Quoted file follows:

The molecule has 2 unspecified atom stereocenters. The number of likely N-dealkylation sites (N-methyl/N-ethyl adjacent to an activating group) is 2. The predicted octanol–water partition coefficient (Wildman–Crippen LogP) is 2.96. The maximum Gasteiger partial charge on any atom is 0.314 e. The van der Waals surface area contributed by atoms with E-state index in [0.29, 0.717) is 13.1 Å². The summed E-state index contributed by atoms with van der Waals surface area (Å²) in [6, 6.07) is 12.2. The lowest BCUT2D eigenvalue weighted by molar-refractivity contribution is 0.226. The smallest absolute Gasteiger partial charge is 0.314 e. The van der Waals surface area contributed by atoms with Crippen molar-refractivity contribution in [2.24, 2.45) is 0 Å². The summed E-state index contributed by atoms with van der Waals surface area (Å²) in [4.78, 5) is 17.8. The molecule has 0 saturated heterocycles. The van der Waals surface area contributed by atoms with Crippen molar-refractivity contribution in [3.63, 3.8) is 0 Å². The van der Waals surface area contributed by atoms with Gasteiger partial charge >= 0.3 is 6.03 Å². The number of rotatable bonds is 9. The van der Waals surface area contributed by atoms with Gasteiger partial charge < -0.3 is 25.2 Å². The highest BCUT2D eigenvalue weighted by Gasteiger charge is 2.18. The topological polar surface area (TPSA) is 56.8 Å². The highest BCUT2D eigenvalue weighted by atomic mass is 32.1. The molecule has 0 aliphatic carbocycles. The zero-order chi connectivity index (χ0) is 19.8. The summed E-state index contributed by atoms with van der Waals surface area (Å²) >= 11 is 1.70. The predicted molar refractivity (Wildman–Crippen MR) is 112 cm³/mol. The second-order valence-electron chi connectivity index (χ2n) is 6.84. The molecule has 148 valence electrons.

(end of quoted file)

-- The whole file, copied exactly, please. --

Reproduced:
The molecule has 2 unspecified atom stereocenters. The number of likely N-dealkylation sites (N-methyl/N-ethyl adjacent to an activating group) is 2. The predicted octanol–water partition coefficient (Wildman–Crippen LogP) is 2.96. The maximum Gasteiger partial charge on any atom is 0.314 e. The van der Waals surface area contributed by atoms with E-state index in [0.29, 0.717) is 13.1 Å². The summed E-state index contributed by atoms with van der Waals surface area (Å²) in [6, 6.07) is 12.2. The lowest BCUT2D eigenvalue weighted by molar-refractivity contribution is 0.226. The smallest absolute Gasteiger partial charge is 0.314 e. The van der Waals surface area contributed by atoms with Crippen molar-refractivity contribution in [2.24, 2.45) is 0 Å². The summed E-state index contributed by atoms with van der Waals surface area (Å²) in [4.78, 5) is 17.8. The molecule has 0 saturated heterocycles. The van der Waals surface area contributed by atoms with Crippen molar-refractivity contribution in [3.63, 3.8) is 0 Å². The van der Waals surface area contributed by atoms with Gasteiger partial charge >= 0.3 is 6.03 Å². The number of rotatable bonds is 9. The van der Waals surface area contributed by atoms with Gasteiger partial charge < -0.3 is 25.2 Å². The highest BCUT2D eigenvalue weighted by Gasteiger charge is 2.18. The topological polar surface area (TPSA) is 56.8 Å². The highest BCUT2D eigenvalue weighted by atomic mass is 32.1. The molecule has 0 aliphatic carbocycles. The zero-order chi connectivity index (χ0) is 19.8. The summed E-state index contributed by atoms with van der Waals surface area (Å²) >= 11 is 1.70. The predicted molar refractivity (Wildman–Crippen MR) is 112 cm³/mol. The second-order valence-electron chi connectivity index (χ2n) is 6.84. The molecule has 148 valence electrons.